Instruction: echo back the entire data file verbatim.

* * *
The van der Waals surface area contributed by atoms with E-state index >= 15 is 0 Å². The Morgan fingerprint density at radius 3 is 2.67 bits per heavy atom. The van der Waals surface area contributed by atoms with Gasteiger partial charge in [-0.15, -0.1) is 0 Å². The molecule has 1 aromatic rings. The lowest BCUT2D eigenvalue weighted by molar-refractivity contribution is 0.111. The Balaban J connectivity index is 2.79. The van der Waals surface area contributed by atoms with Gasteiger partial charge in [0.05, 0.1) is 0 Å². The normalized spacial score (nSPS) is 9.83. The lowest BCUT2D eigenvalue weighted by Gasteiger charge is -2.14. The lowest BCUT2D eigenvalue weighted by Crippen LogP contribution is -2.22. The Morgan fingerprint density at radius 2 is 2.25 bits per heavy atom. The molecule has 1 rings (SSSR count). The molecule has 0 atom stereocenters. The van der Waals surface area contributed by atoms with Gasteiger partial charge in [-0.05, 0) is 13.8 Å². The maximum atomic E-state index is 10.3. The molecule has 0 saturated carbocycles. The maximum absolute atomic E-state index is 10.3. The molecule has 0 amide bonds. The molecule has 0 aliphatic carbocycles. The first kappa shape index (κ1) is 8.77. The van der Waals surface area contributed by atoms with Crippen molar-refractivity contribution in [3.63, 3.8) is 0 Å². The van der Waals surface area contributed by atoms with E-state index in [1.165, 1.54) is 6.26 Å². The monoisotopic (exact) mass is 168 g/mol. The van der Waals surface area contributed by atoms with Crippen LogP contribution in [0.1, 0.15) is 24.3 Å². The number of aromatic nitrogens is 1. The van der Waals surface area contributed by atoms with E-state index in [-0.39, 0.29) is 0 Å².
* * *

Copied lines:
The van der Waals surface area contributed by atoms with E-state index >= 15 is 0 Å². The Morgan fingerprint density at radius 3 is 2.67 bits per heavy atom. The van der Waals surface area contributed by atoms with Gasteiger partial charge in [-0.15, -0.1) is 0 Å². The molecule has 1 aromatic rings. The lowest BCUT2D eigenvalue weighted by molar-refractivity contribution is 0.111. The Balaban J connectivity index is 2.79. The van der Waals surface area contributed by atoms with Gasteiger partial charge in [0.05, 0.1) is 0 Å². The normalized spacial score (nSPS) is 9.83. The lowest BCUT2D eigenvalue weighted by Gasteiger charge is -2.14. The lowest BCUT2D eigenvalue weighted by Crippen LogP contribution is -2.22. The Morgan fingerprint density at radius 2 is 2.25 bits per heavy atom. The molecule has 1 rings (SSSR count). The molecule has 0 atom stereocenters. The van der Waals surface area contributed by atoms with Gasteiger partial charge in [-0.05, 0) is 13.8 Å². The maximum atomic E-state index is 10.3. The molecule has 0 saturated carbocycles. The maximum absolute atomic E-state index is 10.3. The molecule has 0 amide bonds. The molecule has 0 aliphatic carbocycles. The first kappa shape index (κ1) is 8.77. The van der Waals surface area contributed by atoms with Crippen molar-refractivity contribution in [3.63, 3.8) is 0 Å². The van der Waals surface area contributed by atoms with E-state index in [1.165, 1.54) is 6.26 Å². The monoisotopic (exact) mass is 168 g/mol. The van der Waals surface area contributed by atoms with Crippen LogP contribution in [0.1, 0.15) is 24.3 Å². The number of aromatic nitrogens is 1. The van der Waals surface area contributed by atoms with E-state index in [-0.39, 0.29) is 0 Å².